After Thanksgiving came my birthday. I turned 25 years old this year and you know how sometimes people ask you 'do you feel any older?' and the answer is always of course not. But this time I do feel different. Perhaps it is simply that I've been spending more time reflecting on my life and I can see different stages and growth that has occurred. I feel like I've gained a little more insight. I've learned that I don't know everything and that it is possible to be best friends with your mom, and that sisters are priceless and that the Body of Christ is beautiful and that the bond of Christ is more valuable and much stronger than diamonds and that the love between friends is wider than oceans and continents. I've seen that I was blessed to be raised in a home with a mom and a dad that are committed to each other. I have come to the conclusion that every little girl should have an older brother. I've been adored by a dad that will always be willing to help and give advice when needed. I've also learned that I communicate differently than other people, that I can't put mom's china in the microwave, that when the car says it's running hot, it really means it, that lying is always worse than telling the truth, that disobeying the Lord is never worth it and that holding on to bitterness only hurts yourself. I've been told that I have wisdom beyond my years, but if that is true it's only because of the Lord, and those people haven't seen me manage a checkbook.
As we creep into December I find myself realizing that time is flying by. I had my 5 month anniversary of being in Korea yesterday and couldn't believe it. I also enjoyed taking a walk in the snow. I hate being cold, but snow makes it worth it to a Southern girl. I also got the opportunity to go Christmas shopping for the orphans that I spend time with on the weekends. I choose two of the girls I'm closest to and went to the store and picked out things I knew they would love. It was so much fun. I hope to spend Christmas with them this year. Laughing and playing with these precious children is a perfect trade off for not being home. I remember the first time I told one of my African babies that I love them and a couple weeks ago I found myself telling the children here that I love them, even though it wasn't in their language, I know they understood me. 'I love you' will be the next phrase I learn in Korean. I love that the Lord made my heart tender to children that have no one to love them. I can't imagine doing anything else with my life. My dad used to ask me, what are you passionate about? What do you love to do? Discover what that is and then do it. Well, I've discovered what it is and hardships don't seem as hard, pain doesn't seem as painful when I do what I love to do and I know where the Lord wants me to be.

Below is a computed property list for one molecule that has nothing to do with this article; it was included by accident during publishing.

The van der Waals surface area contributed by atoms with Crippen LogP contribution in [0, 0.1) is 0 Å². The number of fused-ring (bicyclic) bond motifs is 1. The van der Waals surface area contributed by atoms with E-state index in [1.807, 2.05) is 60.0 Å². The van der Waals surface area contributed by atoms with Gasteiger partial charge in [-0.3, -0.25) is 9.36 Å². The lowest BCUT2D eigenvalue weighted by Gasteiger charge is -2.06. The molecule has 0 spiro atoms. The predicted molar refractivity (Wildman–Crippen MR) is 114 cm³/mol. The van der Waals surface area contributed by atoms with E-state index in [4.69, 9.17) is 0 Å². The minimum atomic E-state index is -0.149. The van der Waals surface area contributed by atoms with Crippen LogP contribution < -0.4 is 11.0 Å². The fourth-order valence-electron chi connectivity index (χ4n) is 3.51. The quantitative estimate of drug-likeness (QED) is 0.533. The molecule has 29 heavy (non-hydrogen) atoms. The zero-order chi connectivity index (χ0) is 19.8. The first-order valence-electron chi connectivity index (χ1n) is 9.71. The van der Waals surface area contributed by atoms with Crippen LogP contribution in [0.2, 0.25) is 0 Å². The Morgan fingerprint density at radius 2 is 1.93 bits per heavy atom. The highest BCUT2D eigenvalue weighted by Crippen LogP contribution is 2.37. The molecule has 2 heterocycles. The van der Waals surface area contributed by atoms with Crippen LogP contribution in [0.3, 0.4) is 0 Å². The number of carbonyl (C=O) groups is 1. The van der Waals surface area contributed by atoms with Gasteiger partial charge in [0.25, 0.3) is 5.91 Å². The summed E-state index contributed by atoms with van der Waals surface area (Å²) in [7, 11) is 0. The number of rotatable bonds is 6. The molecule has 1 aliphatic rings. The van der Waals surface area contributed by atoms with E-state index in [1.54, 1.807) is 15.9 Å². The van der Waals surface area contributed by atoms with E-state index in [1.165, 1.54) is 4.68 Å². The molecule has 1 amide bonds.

Pray for the homeless people in Seoul. It is getting very cold outside and I'm not sure if there are shelters for them to go to in Seoul.


Marc Singletary said...

Applesauce jello... Blech phoey. Apple Pie... Yummmy.
Miss you real bad. You are such a good writer. I am so blessed to be able to watch you grow. The things you learn and teach through your experiences are encouraging. Keep doing the things you are passionate about and God will continue to bless your efforts. It's going to be hard this Christmas without you, however; no one could ever give you a Christmas present that holds as much value as what you are receiving in S. Korea. There will be time for earthly presents later. Love you Lots,


Ashton said...

okay dads comment almost made me cry just then, as did your blog. :-) Wow, do I love you. Look at how great we are all turning out. I am in a place of searching to find who I am, and I feel like you are reaching more of an end to that journey. I know you will constantly learn more about yourself, but gosh look how much you have already discovered! You are truly someone I look up to, sister.